The picture has changed with the launch of forces of change’s campaigns seeking to unify the battlefields, and there is no shortage of outsiders seeking to accommodate them. What is remarkable is the crystallization of the campaign slogans and programs that people have been spreading across the country. The most notable of them is the retrieval of the hijacked state, i.e., retrieving its decision-making to make reform viable, enforce the constitution, and take the steps needed to save the country and safeguard its people’s rights and the judiciary’s independence, which would ensure accountability and the retrieval of rights. One noteworthy aspect of these campaigns is their approach to choosing candidates, as they allow citizens to vote on who represents them. This approach implies that the will of the voters delivers the best candidates for Parliament, and the best candidates are those who emerge as a result of an intersection of opinions and visions. Through their adoption of this approach, the forces of change are breaking with the traditions of the authoritarian system in which the choice is in the leaders’ hands, the leaders of authoritarian, sectarian, or tyrannical militias who disregard the will of the people. The outcome of these traditions has been a lack of legislators in Parliament, which is composed of subordinates to those occupying ministerial seats, creating successive emigration seasons!
It is likely that what was initiated by the forces of change will present different faces and show many capabilities. Lebanon is rich in its human resources, which will provide a serious impetus to the project forming a front for change called upon to formulate a political alternative. In parallel, the sectarian system has accelerated its efforts to consolidate alliances between autocratic leaders accused of crimes, including those sanctioned by the US as corrupt individuals who corrupted political life and privileged the interests of their mini-states over the public interest. With them are those politicians whom Judge Sawan suspected of being responsible for the Beirut Port blast, and thus they dismissed him. This corrupt elite was accused by Sawan of “probable intent” of murder received all the protections and immunities availed to them, even from the blood they shed and their incineration of the heart of the capital!
On the whole, recent gauges of trends in public opinion no longer yield the same tattered lexicon of incitement through accusations of subordination and foreign affiliation. It is no longer sufficient to claim that anyone who is not with Hezbollah is carrying out a conspiracy targeting the “resistance,” and what is left of this resistance anyway? What does it fight for? This tendency to bypass rigid stereotypes, and a “blood test” that is no longer limited to any region or sect, has given Hezbollah a headache that it did not anticipate. It placed Hezbollah in its rightful place – in the face of the people, as the party leading this authoritarian system responsible for moving Lebanon from affluence to famine, and the Lebanese from ease to hardship, and transforming the Lebanese welfare society into a society of beggars!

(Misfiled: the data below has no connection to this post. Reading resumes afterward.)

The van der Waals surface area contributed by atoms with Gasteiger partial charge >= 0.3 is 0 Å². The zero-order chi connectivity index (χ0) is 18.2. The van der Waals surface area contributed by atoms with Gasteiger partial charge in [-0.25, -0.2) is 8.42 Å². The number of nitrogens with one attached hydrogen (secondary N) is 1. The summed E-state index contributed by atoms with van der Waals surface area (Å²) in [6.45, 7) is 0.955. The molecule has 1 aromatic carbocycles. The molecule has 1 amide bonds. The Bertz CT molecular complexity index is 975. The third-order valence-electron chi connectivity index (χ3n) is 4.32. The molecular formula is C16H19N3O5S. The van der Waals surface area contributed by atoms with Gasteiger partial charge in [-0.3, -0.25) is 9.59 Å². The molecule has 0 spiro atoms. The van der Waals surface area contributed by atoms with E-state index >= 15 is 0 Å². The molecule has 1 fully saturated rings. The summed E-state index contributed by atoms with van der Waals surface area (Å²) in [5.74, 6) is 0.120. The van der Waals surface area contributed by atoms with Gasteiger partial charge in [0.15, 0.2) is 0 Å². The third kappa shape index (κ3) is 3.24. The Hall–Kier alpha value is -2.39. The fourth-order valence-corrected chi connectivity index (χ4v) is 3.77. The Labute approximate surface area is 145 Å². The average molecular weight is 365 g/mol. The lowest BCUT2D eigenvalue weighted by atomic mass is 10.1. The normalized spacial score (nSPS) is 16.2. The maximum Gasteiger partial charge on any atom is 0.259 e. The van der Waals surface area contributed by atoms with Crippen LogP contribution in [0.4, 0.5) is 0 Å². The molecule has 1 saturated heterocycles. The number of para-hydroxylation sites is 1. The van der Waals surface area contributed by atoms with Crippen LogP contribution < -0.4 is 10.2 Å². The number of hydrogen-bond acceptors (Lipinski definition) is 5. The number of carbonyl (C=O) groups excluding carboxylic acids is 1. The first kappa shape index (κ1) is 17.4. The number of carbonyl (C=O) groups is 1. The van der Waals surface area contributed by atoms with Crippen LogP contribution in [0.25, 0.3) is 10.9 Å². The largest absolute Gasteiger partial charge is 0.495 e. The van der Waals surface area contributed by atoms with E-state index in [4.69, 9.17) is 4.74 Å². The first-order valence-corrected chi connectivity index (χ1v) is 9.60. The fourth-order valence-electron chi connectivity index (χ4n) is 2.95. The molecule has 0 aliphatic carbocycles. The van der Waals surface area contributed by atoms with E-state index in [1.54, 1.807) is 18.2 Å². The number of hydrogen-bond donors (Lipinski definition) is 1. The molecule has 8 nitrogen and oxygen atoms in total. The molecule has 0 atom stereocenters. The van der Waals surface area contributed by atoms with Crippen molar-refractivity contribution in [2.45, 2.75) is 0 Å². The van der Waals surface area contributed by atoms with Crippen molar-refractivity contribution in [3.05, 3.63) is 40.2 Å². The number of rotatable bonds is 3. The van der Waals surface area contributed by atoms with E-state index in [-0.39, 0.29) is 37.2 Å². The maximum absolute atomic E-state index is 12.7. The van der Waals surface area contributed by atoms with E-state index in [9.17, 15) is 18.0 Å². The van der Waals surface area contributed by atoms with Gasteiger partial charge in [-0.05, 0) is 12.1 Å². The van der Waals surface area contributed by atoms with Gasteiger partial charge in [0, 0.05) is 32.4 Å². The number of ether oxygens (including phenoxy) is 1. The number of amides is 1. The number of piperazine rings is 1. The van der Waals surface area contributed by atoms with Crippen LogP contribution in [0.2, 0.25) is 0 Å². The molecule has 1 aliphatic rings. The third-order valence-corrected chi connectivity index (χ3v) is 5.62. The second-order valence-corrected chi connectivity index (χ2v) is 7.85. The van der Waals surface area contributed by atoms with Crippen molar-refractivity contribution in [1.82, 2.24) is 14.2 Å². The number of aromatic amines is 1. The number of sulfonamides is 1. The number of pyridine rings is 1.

As of today, March 3, only 12 days remain until the closing of nominations for the parliamentary elections set to take place on May 15, that is, only 73 days from now. All indications point to a deficiency in nominations and the failure to launch the work of the electoral machines by ruling political forces, while all are awaiting the password! Certainly, the decision to go to elections, or otherwise, remains in the hands of Hezbollah and is inevitably linked to its assessment of the fate of its current parliamentary majority, and the size of Christian parliamentary representation within this majority, which can cover for its transgressions. If Hezbollah becomes certain that it cannot guarantee the persistence of this majority, no elections will be held, and Hezbollah will not hesitate to disrupt them. As such, Hezbollah would instruct its legislative arm, Nabih Berri, to find “legal” interpretations that would enable such a step. Moreover, Hezbollah will not shy away from fabricating security threats to impose its obstruction, which will be first met with expressions of condemnation, and later with attempts to handle this fait accompli!
Hezbollah’s monopoly over the parliamentary majority is not an insignificant issue. On the popular level, developments worry the party, especially as a popular majority is taking shape, which rejects Hezbollah’s domination. Therefore, Nasrallah threatened that changing Hezbollah’s parliamentary majority would not affect its statelet’s control, domination, and surplus power. However, he is deeply aware that losing this majority will transform him from the final arbiter of presidential elections next fall to a mere disrupter. Taking into account the ambiguity of developments in Vienna, and the extortion practiced by Tehran as if it were victorious, and on the eve of reaching its nuclear threshold and delaying the implementation of the agreement that pours water into its mill, all the way to the desires of the Lebanese presidency that fears the collapse of its Movement, there is an ongoing trend of hijacking the people’s voices, i.e., undermining the elections and putting all its eggs into one basket, parliamentary and presidential. This will take political confrontation to an entirely different level!